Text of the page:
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Political passions in the Cuban community run fervent and high. Cuban exiles were people that were forced to flee their homeland as a result of Fidel Castro seizing control of the government in 1959. Cubans greatly differ from other Hispanic groups in terms of why they migrated to the United States. Mexicans and Puerto Ricans came to the United States is search of greater economic opportunities. Cubans on the other hand were forced to leave Cuba due to their political beliefs and viewpoints. Those who opposed Castro's political views were looked upon as dissenters and were, in turn, forced out of Cuba.
Cubans migrated to the United States in several different waves. The first wave of Cubans came in 1959; those that came then were mostly Batistianos, Cubans that were affiliated with the overthrown Fulgencio Batista. The next wave came between 1961 and 1962; this was when most of the major industries in Cuba began to become nationalized enterprises. Those that fled were predominantly doctors, lawyers, business people and skilled workers. Perhaps the largest migration occurred in 1980 with the Mariel Boatlift. In April 1980, due to growing discontent, Fidel Castro declared that anyone that wanted to leave could leave the island. Recently, other waves of migration have occurred. Most notably, between 1992 and 1994, thousands of Cubans attempted to reach the shores of the United States in rafts (balsas) and overcrowded boats.
As a result of the large number of Cuban exiles in Miami, a certain exile culture has formed. Cubans that had to flee their homeland because of Fidel Castro, and his regime, possess great discontent and intolerance toward Castro. The anti-Castro point of view is prevalent in Miami and other areas that Cubans inhabit. The Cuban American National Foundation (CANF) is a powerful exile group that spearheads many efforts to enforce and uphold sanctions in order to expedite Castro's removal from power. This organization and others like it have supported trade embargoes on Cuba and all its national products. Since 1960, an embargo has been in effect on Cuban products. These embargoes are today supported by exiles who claim that the blockade is against Castro and not against Cuba. With the embargo in effect, it has been, and still is, illegal to buy, sell, trade or import Cuban products. In turn, it has been illegal to import Cuban Cigars.
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"Cuban Cigars Brands and Companies." 123HelpMe.com. 18 Nov 2019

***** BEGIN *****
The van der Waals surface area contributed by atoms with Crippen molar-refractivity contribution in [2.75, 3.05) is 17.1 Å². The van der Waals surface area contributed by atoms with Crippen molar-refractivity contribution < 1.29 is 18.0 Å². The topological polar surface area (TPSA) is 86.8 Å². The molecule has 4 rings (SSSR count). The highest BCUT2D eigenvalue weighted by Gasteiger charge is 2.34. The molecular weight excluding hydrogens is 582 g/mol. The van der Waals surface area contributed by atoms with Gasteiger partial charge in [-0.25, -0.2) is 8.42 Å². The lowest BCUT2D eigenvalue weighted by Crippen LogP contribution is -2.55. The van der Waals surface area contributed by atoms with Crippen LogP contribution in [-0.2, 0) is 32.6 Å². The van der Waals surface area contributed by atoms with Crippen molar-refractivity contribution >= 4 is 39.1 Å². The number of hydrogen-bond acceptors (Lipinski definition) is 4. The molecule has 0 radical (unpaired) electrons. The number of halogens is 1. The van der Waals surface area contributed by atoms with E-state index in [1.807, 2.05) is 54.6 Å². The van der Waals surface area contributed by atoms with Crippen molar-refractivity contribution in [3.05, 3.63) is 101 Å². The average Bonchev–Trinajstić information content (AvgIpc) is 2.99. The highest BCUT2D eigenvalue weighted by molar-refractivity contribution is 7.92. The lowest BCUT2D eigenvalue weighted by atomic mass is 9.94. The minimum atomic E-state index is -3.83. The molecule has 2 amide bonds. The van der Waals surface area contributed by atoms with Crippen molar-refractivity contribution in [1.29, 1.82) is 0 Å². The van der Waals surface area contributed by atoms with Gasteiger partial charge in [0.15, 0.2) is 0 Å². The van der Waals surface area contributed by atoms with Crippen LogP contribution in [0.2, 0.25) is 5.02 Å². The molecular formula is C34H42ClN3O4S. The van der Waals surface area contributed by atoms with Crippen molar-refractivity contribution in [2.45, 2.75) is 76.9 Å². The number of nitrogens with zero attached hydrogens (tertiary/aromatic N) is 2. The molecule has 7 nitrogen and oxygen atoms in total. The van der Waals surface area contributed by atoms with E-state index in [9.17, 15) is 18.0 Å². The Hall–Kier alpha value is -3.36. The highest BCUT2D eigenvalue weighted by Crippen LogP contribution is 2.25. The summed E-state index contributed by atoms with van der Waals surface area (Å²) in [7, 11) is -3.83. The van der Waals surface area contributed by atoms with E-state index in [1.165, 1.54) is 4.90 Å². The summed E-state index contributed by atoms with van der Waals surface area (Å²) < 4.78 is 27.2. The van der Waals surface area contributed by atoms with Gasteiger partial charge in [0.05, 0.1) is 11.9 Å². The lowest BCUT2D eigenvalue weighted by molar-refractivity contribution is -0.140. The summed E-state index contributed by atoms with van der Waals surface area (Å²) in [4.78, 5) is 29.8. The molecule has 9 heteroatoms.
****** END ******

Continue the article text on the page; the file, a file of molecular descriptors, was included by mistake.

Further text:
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The significance that Cuban cigars have on exile culture is a very symbolic one. The most famous and historically significant Cuban cigars: Cohibas, MonteCristos, Partagas, Romeo y Julieta, El Rey Del Mundo, and Coronas, just to name a few, hold much hidden meaning behind them. To Cuban exiles, these Cigars present two vastly distinct emotional counterpoints.
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There is another perspective that must be addressed. While the Cigars may bring back bittersweet memories they also serve as a grim reminder of the Cuba of today. While the reputation and distinction of Cuban cigars as the world's finest has not changed, much has changed in Cuba. This very fact strikes close to home and close to the heart in the minds of many Cubans. Those in exile vigorously support an embargo on Cuba. While it may be difficult for some to comprehend this notion, exiles feel that an embargo is what is needed to weaken Castro's regime. The Cuban cigar is an emblem, a very fitting icon, of both Cuba and the embargo upon Cuban goods. By blockading and placing an embargo upon Cuba, exiles hope to weaken Castro and his regime to the point of collapse. In turn, the Cuban cigar is off limits to many here in America.
The Cuban cigar's role in exile culture is that of a symbolic scapegoat. The cigar companies and manufacturers in Cuba are government controlled. Therefore, by placing an embargo against Cuban cigars, Cuban exiles feel as if they are placing an embargo upon Cuba's present regime which, in their opinion, has oppressed and deprived many exiled Cubans of Cuba. Passions run high and politics run rampant in Cuban exile communities throughout the Unites Sates. Consequently, the Cuban cigar has played a role in the development of this culture by serving as something that Cubans could look upon and agree on. By blockading Cuban cigars, made by government-controlled factories, exiles are blockading the government and hoping to move closer to reclaiming Cuba's past glory.